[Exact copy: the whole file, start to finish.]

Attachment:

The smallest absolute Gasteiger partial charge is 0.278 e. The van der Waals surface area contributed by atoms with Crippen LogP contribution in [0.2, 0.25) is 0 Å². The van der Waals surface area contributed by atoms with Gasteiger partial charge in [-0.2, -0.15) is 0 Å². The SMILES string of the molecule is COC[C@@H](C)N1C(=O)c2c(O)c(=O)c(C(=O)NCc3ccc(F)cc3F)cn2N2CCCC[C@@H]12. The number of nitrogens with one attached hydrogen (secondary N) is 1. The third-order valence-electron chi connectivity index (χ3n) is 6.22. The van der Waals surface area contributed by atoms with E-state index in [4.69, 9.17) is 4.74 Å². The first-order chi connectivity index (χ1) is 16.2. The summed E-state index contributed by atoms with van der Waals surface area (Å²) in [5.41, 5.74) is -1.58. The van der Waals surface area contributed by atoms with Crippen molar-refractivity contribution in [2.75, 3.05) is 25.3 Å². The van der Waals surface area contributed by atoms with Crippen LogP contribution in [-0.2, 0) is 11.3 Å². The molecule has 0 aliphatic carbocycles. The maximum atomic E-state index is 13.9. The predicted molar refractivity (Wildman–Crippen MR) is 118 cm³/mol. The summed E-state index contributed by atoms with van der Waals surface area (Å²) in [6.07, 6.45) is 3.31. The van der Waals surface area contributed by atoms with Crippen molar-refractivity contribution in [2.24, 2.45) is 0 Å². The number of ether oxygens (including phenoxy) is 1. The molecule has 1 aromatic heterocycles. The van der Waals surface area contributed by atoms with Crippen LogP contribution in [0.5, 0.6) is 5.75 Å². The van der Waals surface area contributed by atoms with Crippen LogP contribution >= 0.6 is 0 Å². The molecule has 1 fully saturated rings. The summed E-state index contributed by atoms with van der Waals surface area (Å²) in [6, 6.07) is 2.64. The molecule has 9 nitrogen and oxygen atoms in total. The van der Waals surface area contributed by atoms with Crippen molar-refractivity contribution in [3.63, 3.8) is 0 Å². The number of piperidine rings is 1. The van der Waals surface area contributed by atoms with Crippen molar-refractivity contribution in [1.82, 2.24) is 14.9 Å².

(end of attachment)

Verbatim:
The smallest absolute Gasteiger partial charge is 0.278 e. The van der Waals surface area contributed by atoms with Crippen LogP contribution in [0.2, 0.25) is 0 Å². The van der Waals surface area contributed by atoms with Gasteiger partial charge in [-0.2, -0.15) is 0 Å². The SMILES string of the molecule is COC[C@@H](C)N1C(=O)c2c(O)c(=O)c(C(=O)NCc3ccc(F)cc3F)cn2N2CCCC[C@@H]12. The number of nitrogens with one attached hydrogen (secondary N) is 1. The third-order valence-electron chi connectivity index (χ3n) is 6.22. The van der Waals surface area contributed by atoms with E-state index in [4.69, 9.17) is 4.74 Å². The first-order chi connectivity index (χ1) is 16.2. The summed E-state index contributed by atoms with van der Waals surface area (Å²) in [5.41, 5.74) is -1.58. The van der Waals surface area contributed by atoms with Crippen molar-refractivity contribution in [2.75, 3.05) is 25.3 Å². The van der Waals surface area contributed by atoms with Crippen LogP contribution in [-0.2, 0) is 11.3 Å². The molecule has 0 aliphatic carbocycles. The maximum atomic E-state index is 13.9. The predicted molar refractivity (Wildman–Crippen MR) is 118 cm³/mol. The summed E-state index contributed by atoms with van der Waals surface area (Å²) in [6.07, 6.45) is 3.31. The van der Waals surface area contributed by atoms with Crippen molar-refractivity contribution in [2.24, 2.45) is 0 Å². The number of ether oxygens (including phenoxy) is 1. The molecule has 1 aromatic heterocycles. The van der Waals surface area contributed by atoms with Crippen LogP contribution in [0.5, 0.6) is 5.75 Å². The van der Waals surface area contributed by atoms with Crippen LogP contribution >= 0.6 is 0 Å². The molecule has 1 fully saturated rings. The summed E-state index contributed by atoms with van der Waals surface area (Å²) in [6, 6.07) is 2.64. The molecule has 9 nitrogen and oxygen atoms in total. The van der Waals surface area contributed by atoms with Crippen molar-refractivity contribution in [3.63, 3.8) is 0 Å². The number of piperidine rings is 1. The van der Waals surface area contributed by atoms with Crippen molar-refractivity contribution in [1.82, 2.24) is 14.9 Å².